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Telecoms industry needs specialist regulator, says Paulwell

BY ALPHEA SAUNDERS
Senior staff reporter
saundersa@jamaicaobserver.com

Wednesday, November 13, 2019

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KINGSTON Eastern Member of Parliament Phillip Paulwell says it is now time for the Government to establish a specialist regulator for the telecommunications industry.

“We have been arguing for many years about the nature of this business and why there is need for a specialist regulator...It's a peculiar infrastructure that requires specific attention and expertise in your regulatory body. It's not a criticism of the OUR [Office of Utilities Regulation], [but] we believe it is time for you to have a specialist regulator,” he stated, pointing out that such a regulator would be able to address inefficiencies in the market that are now impacting service to customers of the two major telecoms companies.

The Opposition spokesman on mining and energy was responding to a statement by Minister of Energy, Science and Technology Fayval Williams in the House of Representatives yesterday, in which she raised concerns that the country's telecoms providers have not invested sufficiently in infrastructure in keeping with the mushrooming demand for bandwidth.

In March 2012, Paulwell, who was minister in charge of the telecommunications sector at the time, gave the undertaking that a single regulator for the industry would be set up by merging the functions of the OUR, the Spectrum Management Authority and Broadcasting Commission.

On Friday the OUR said, following persistent quality of service issues, it instructed telecoms firms Digicel and Flow to immediately provide their customers with service-interruption notifications and updates on service restoration times.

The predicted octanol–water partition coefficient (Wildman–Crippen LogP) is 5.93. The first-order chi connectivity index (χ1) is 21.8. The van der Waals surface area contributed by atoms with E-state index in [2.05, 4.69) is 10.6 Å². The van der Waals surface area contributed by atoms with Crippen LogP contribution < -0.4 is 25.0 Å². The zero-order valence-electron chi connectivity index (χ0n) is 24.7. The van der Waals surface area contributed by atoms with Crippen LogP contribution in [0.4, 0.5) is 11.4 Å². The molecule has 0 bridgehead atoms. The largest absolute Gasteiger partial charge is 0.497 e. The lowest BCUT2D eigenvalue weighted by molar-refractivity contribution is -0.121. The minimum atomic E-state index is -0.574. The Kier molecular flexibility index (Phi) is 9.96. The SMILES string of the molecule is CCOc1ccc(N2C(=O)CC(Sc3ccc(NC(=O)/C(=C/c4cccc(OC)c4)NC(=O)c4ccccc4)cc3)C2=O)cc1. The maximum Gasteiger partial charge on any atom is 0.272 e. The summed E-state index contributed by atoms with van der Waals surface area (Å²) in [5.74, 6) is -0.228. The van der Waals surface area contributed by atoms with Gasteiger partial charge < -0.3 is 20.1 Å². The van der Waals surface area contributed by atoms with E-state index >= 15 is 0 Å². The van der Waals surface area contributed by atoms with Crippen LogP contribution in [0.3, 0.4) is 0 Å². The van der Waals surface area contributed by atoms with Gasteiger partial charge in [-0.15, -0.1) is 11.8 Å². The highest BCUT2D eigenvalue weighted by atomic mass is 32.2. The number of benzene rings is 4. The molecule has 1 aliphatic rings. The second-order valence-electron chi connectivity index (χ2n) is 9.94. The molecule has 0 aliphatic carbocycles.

Customers have complained about data and voice service interruption, including dropped calls, calls not being initiated and delays in contacting customer service, as well as inadequate redress.

The OUR said that both companies admitted that the rapid rise in the demand and use of data, which requires constant adjustments, has hampered their service delivery.

“They also conceded that they have not been sharp and clear in their customer communication and education. Both have committed to providing their customers and the OUR with service-interruption notifications and updates on service restoration through their various communications channels,” the regulator said in a press release.

At the same time, Paulwell also urged the Government to open up the telecommunications market by providing incentives for companies to invest in the industry.

“The way to get competition is to promote competition — make the cost of entry less and encourage investors. Right now, the Jamaican marketplace is well suited for competition in this area. I think it is time that the Government provides greater incentive for companies, he said, adding that existing companies, such as cable operators, can become telecommunications providers but many of them are fragmented and the initial entry cost is prohibitive.

He pointed out that the business process outsourcing sector is one example of an industry which now requires more bandwidth, but that it is now provided by only one player.


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